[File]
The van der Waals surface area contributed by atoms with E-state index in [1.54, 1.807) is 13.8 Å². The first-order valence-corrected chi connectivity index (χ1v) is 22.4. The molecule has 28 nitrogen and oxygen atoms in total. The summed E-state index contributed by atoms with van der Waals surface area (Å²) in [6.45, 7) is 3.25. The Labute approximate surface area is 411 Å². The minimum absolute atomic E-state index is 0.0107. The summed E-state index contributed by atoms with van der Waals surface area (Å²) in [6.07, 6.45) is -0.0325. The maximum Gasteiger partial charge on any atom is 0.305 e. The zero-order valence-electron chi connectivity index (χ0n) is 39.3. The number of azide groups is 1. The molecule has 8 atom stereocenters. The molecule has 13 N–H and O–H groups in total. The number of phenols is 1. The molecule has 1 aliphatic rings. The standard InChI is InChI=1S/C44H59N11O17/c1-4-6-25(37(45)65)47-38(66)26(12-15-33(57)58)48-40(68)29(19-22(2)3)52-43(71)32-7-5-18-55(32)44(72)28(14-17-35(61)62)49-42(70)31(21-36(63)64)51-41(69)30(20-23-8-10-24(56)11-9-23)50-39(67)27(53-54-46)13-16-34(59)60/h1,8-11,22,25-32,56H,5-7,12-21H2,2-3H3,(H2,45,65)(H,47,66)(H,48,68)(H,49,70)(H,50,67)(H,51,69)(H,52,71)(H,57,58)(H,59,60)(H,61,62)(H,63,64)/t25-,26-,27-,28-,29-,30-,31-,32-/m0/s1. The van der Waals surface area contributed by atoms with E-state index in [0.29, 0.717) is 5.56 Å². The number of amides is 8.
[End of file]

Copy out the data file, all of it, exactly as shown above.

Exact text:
The van der Waals surface area contributed by atoms with E-state index in [1.54, 1.807) is 13.8 Å². The first-order valence-corrected chi connectivity index (χ1v) is 22.4. The molecule has 28 nitrogen and oxygen atoms in total. The summed E-state index contributed by atoms with van der Waals surface area (Å²) in [6.45, 7) is 3.25. The Labute approximate surface area is 411 Å². The minimum absolute atomic E-state index is 0.0107. The summed E-state index contributed by atoms with van der Waals surface area (Å²) in [6.07, 6.45) is -0.0325. The maximum Gasteiger partial charge on any atom is 0.305 e. The zero-order valence-electron chi connectivity index (χ0n) is 39.3. The number of azide groups is 1. The molecule has 8 atom stereocenters. The molecule has 13 N–H and O–H groups in total. The number of phenols is 1. The molecule has 1 aliphatic rings. The standard InChI is InChI=1S/C44H59N11O17/c1-4-6-25(37(45)65)47-38(66)26(12-15-33(57)58)48-40(68)29(19-22(2)3)52-43(71)32-7-5-18-55(32)44(72)28(14-17-35(61)62)49-42(70)31(21-36(63)64)51-41(69)30(20-23-8-10-24(56)11-9-23)50-39(67)27(53-54-46)13-16-34(59)60/h1,8-11,22,25-32,56H,5-7,12-21H2,2-3H3,(H2,45,65)(H,47,66)(H,48,68)(H,49,70)(H,50,67)(H,51,69)(H,52,71)(H,57,58)(H,59,60)(H,61,62)(H,63,64)/t25-,26-,27-,28-,29-,30-,31-,32-/m0/s1. The van der Waals surface area contributed by atoms with E-state index in [0.29, 0.717) is 5.56 Å². The number of amides is 8.